In a throwback to the days of the New Deal, Minnesota's legislature has voted to give emergency relief to the state's Iron Range, which is on the brink of its worst economic slump since the Depression.

The $10 million relief package, voted in a special session Friday, is intended to ease the plight of the taconite iron ore producing region in northeast Minnesota, where overall unemployment is expected to rise this summer to 50 percent, and to 90 percent in some communities.

The compromise plan united legislators of both parties, and is expected to be signed Monday by Gov. Al Quie, who supported it despite a basic economic philosophy of supply-side Reaganomics. The measure sailed through the state House, 105 to 25, and the Senate, 52 to 12, with most of the nay votes cast by Republicans. It calls for state-financed public service jobs for the unemployed and "pump-priming" aid for small businesses.

The weak GOP opposition was based on arguments that other areas in the state also deserve help, rather than on traditional Republican opposition to government bailouts. Instead, the familiar objections came from both sides of the aisle.

Republican David Jennings, leader of the House minority, criticized "make work" remedies. And state Sen. Neil Dieterich, worrying that the bill would jeopardize long-term government solutions to Iron Range economic problems, became one of the few Democrat-Farmer-Labor members (as Democrats are called in Minnesota) to vote against the measure.

State Rep. Joe Begich, a DFL member from the heart of the Iron Range and the program's chief House sponsor, said, "We are not asking for a handout. We want to put people back to work to keep them off the welfare rolls and AFDC aid to families with dependent children and pump money into business."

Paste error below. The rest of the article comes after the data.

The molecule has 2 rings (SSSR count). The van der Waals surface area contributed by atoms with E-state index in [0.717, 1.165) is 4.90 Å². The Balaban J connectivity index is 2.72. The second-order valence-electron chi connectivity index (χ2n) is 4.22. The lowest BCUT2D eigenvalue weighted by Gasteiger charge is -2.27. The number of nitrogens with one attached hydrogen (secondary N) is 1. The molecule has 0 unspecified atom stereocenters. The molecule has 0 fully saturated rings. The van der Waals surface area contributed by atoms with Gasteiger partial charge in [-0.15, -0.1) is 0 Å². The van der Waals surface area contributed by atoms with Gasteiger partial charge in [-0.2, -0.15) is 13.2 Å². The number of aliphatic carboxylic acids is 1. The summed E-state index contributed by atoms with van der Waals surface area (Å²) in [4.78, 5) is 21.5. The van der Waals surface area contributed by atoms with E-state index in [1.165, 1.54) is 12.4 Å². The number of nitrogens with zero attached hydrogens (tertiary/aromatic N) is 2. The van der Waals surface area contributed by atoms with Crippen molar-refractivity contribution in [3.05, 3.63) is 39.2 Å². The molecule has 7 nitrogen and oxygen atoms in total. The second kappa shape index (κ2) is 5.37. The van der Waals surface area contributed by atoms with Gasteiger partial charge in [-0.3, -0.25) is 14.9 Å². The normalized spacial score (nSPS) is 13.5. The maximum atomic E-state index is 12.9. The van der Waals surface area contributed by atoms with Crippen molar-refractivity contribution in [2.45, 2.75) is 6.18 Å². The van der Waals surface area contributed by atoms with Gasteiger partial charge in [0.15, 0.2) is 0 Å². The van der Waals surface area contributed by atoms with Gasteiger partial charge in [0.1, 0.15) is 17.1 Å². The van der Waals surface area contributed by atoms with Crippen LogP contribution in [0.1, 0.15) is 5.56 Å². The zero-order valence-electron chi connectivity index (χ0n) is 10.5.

Before the session he was asked whether the program in broad outline was not much like the work relief projects of New Deal days and he said, "Yes, but we don't call them that."

The bill combined with $2.5 million released earlier by the governor means four-week jobs for 9,000 unemployed who have exhausted unemployment benefits. They will receive the minimum wage of $3.50 for "public service" jobs such as park cleanup, reforestation on state property and similar jobs for local governments and nonprofit organizations.

Of the more than 22,000 unemployed workers on the thinly populated Iron Range, 8,700 have exhausted unemployment benefits and more than 3,000 applied for the emergency relief work even before the bill passed.

The measure will provide $7.5 million for the temporary job program and $2.5 million for longer-range projects intended to stimulate small business development in an area that relies primarily on open-pit mining of taconite iron ore.

The money will be taken from a $45 million trust fund financed by taconite production taxes. Until the emergency bill passed, the money was held for use after the year 2002. The idea was that it would be needed when the iron ore is depleted, but legislators of both parties from the Iron Range said, "The year 2002 is here now."

Taconite is low-grade ore that requires processing before it can be used in steel plants.